“For everything there is a season, and a time for every matter under heaven.” Ecclesiastes 3:1.
This verse, and this section of Ecclesiastes, is one of the more familiar in Bible. Even the Byrds knew it (Turn, Turn, Turn). The beauty of Hebrew poetry is clear, and the rhythms of a time for this and a time for that offer a strange comfort.
I say strange because if you look at the different “times” some make a great deal of sense, such as “a time to plant and a time to pluck up what is planted.” In other words, planting and harvesting are clearly a part of the cycle of life. Clear enough.
But what about “a time to kill?” (v. 3) Or “a time to hate?” (v. 8). These strike us a little differently. How could hate ever be an appropriate emotion? Is killing woven into the order of our lives the same way the harvest is? I hope you see the problem.
One very unsatisfactory solution to this minor dilemma is to regard the author as supporting a deterministic view of life. God has ordained everything that happens. Thus a birth is in the heavenly calendar. And so is a death. And so is gathering up stones. And killing, and war, and mourning, and dancing, etc.
Many people find a great comfort in the idea that everything happens according to a preordained plan. I do not. To be fair and impartial, I would have to say that the writer of Ecclesiastes did have this in mind, but the book is bereft of the optimism Jesus made clear by His life and teachings. In other words, there is much more to be said, and that is why we have the rest of the Bible.
Yes God does ordain certain seasons of life. We do have a time to be born and time to die, but the Bible clearly teaches that we have a choice as to how we approach each day between those two crucial points. I believe in a mighty providence, but I believe equally in a mighty freedom to choose. I’m not at all sure about the limits of fate. I am vastly certain of the possibilities of choice.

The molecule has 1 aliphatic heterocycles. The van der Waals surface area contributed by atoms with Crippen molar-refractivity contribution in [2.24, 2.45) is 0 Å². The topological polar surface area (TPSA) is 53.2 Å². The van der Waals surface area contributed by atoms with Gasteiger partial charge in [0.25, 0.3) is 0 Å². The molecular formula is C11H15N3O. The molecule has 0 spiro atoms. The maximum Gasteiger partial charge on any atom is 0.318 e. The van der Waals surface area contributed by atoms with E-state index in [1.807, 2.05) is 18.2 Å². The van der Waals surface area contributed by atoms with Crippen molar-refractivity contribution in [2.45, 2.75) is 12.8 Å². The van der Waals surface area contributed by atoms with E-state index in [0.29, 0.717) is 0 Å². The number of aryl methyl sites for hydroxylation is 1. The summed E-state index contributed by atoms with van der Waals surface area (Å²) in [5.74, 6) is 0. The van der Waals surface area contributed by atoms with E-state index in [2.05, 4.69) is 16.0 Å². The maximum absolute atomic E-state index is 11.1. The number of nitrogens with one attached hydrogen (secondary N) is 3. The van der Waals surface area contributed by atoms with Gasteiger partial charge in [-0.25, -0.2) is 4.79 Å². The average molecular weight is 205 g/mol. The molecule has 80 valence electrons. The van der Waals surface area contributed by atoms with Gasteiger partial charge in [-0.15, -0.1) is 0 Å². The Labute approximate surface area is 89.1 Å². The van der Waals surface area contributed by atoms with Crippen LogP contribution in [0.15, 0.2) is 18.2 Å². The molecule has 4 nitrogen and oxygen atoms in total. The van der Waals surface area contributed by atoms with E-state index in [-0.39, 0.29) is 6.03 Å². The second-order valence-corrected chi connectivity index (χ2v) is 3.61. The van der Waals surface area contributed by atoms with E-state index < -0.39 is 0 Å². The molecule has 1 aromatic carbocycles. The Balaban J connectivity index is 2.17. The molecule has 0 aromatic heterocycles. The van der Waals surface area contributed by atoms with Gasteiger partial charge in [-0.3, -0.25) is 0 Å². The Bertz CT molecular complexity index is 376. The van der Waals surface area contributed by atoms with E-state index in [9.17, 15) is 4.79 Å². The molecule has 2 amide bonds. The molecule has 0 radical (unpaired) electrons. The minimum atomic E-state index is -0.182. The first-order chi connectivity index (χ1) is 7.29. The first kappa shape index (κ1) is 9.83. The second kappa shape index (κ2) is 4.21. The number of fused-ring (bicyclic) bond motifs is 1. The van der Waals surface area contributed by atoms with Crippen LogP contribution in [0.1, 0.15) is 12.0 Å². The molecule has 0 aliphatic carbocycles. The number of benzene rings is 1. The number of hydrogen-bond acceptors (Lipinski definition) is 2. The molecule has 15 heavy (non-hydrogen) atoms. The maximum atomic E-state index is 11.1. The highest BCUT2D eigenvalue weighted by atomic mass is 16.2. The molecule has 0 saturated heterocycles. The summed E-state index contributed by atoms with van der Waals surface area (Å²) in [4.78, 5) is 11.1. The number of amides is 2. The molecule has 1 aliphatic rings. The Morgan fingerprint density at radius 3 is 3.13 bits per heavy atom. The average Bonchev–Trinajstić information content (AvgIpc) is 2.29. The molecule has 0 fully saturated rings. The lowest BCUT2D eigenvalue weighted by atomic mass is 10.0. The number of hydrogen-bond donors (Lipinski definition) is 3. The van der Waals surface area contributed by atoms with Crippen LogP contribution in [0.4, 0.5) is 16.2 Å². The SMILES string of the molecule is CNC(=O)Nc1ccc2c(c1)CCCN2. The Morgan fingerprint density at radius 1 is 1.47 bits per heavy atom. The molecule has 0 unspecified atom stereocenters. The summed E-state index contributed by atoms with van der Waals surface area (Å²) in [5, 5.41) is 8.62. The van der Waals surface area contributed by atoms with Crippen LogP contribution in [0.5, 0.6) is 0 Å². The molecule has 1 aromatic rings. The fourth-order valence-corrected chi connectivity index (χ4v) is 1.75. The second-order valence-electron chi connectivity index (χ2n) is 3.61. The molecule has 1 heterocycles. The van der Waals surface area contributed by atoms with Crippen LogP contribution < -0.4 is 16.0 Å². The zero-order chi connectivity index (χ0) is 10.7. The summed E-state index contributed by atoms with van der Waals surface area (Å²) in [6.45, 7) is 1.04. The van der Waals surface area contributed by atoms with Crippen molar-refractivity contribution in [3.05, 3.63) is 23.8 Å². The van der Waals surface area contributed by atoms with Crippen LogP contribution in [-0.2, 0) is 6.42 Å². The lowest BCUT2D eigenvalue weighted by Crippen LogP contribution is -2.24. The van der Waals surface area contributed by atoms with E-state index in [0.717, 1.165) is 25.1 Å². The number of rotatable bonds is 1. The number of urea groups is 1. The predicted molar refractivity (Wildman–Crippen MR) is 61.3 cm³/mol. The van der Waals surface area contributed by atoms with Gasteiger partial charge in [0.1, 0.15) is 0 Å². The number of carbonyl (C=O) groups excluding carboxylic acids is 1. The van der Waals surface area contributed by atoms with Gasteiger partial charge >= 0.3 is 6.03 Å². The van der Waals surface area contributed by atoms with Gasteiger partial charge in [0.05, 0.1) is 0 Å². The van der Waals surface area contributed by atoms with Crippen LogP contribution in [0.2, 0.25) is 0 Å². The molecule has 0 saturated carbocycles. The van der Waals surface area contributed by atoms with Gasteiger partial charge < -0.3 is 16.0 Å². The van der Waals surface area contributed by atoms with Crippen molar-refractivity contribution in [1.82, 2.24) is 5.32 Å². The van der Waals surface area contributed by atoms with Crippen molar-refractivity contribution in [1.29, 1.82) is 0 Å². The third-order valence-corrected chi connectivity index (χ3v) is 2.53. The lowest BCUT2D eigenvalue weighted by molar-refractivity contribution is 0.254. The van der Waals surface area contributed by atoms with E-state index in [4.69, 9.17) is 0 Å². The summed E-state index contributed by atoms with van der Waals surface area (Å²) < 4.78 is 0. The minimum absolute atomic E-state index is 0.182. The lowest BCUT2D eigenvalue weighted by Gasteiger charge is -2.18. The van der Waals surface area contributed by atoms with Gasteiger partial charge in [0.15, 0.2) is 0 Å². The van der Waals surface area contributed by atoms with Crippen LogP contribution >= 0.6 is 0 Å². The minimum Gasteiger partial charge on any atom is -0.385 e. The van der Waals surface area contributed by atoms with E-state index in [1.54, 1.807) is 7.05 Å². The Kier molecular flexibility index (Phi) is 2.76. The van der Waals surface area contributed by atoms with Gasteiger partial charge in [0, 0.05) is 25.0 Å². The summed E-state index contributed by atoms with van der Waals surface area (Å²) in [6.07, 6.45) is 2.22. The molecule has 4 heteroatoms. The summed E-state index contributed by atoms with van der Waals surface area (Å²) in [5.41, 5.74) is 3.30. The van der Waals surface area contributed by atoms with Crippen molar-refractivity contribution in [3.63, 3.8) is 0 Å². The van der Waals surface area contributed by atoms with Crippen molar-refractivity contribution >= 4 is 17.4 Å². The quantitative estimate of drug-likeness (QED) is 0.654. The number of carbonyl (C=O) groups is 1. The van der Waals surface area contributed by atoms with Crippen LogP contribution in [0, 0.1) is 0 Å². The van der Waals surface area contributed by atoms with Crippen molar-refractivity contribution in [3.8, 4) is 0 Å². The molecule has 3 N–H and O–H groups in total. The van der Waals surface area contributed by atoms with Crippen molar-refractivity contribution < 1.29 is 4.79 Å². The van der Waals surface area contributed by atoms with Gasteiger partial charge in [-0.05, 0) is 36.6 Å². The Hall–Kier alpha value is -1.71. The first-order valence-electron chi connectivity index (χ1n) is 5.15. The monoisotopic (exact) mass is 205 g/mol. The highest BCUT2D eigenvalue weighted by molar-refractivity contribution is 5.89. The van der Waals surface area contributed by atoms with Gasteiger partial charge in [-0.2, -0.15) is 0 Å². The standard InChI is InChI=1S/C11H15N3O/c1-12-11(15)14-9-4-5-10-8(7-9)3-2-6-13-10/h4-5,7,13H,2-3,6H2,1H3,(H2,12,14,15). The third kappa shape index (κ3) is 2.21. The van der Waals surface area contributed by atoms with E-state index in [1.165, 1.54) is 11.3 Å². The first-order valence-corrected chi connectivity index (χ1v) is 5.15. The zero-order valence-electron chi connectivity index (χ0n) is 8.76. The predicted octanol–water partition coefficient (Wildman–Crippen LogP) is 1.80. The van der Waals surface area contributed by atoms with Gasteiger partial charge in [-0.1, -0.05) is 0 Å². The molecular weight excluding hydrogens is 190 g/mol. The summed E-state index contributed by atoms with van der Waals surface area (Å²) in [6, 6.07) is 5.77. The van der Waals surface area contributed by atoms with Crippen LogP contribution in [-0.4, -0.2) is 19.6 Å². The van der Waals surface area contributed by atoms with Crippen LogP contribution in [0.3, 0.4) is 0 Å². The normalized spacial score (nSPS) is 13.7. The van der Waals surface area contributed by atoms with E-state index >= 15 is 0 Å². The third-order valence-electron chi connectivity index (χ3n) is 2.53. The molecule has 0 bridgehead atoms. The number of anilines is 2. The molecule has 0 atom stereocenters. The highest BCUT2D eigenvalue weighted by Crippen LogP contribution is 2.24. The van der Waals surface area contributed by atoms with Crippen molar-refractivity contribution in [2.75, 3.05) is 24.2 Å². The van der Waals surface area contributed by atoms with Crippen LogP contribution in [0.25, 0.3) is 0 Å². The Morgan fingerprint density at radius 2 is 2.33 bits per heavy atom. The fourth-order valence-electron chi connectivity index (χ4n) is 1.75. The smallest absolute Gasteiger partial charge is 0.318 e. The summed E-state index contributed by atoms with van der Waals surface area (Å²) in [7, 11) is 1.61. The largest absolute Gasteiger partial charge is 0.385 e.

When, through the eyes of Christ, I look at this familiar section of scripture I see a truth both comforting and challenging. We all have seasons of life when struggle, sadness, and even death touch us very closely. We have bad days. But those will pass. They are but a season.
Look over your past. You have come through some seasons which have bordered on terrifying. Ahead of that particular season you would have claimed to never be able to survive such an event. But you have. From that darkness you emerged in another season, a brighter season. Remember that sequence and be grateful. Even Good Friday has an Easter Sunday. That is comforting.
Now here is the challenge: the season of blessing and ease you may be enjoying right now will also pass. The rhythm of life is an endless succession of good and bad, a mixture of both, an inevitable beginning and ending, over and over.
I suppose the real challenge, therefore, is bringing the certainty of faith into the uncertainty of life. Our task is not to vainly pursue uninterrupted pleasure, for that is simply beyond the reach of even the wealthy and wise king of Israel (as in Ecclesiastes) or Bill Gates. We cannot buy our way into bliss.
But we can exercise what Frankl called “the last of all human freedoms,” and that is the ability to choose how we will respond to the varying seasons of life. We can choose to not be dragged down by guilt and regrets over the past, for grace takes away those burdens and replaces them with gratitude. And we can choose not to be cowed by fear for the future, for grace can replace that with hope.
We can choose to live in the present season, this very moment, with awareness of God’s presence, assurance of His limitless blessings, and complete trust that He will make all things right in His time and in His way.
This week, I choose to take pleasure in all my seasons. They may come quickly and pass just as quickly. I do not know. I simply know I do not face any of them alone.
Dr. Terry Ellis
July 5, 2015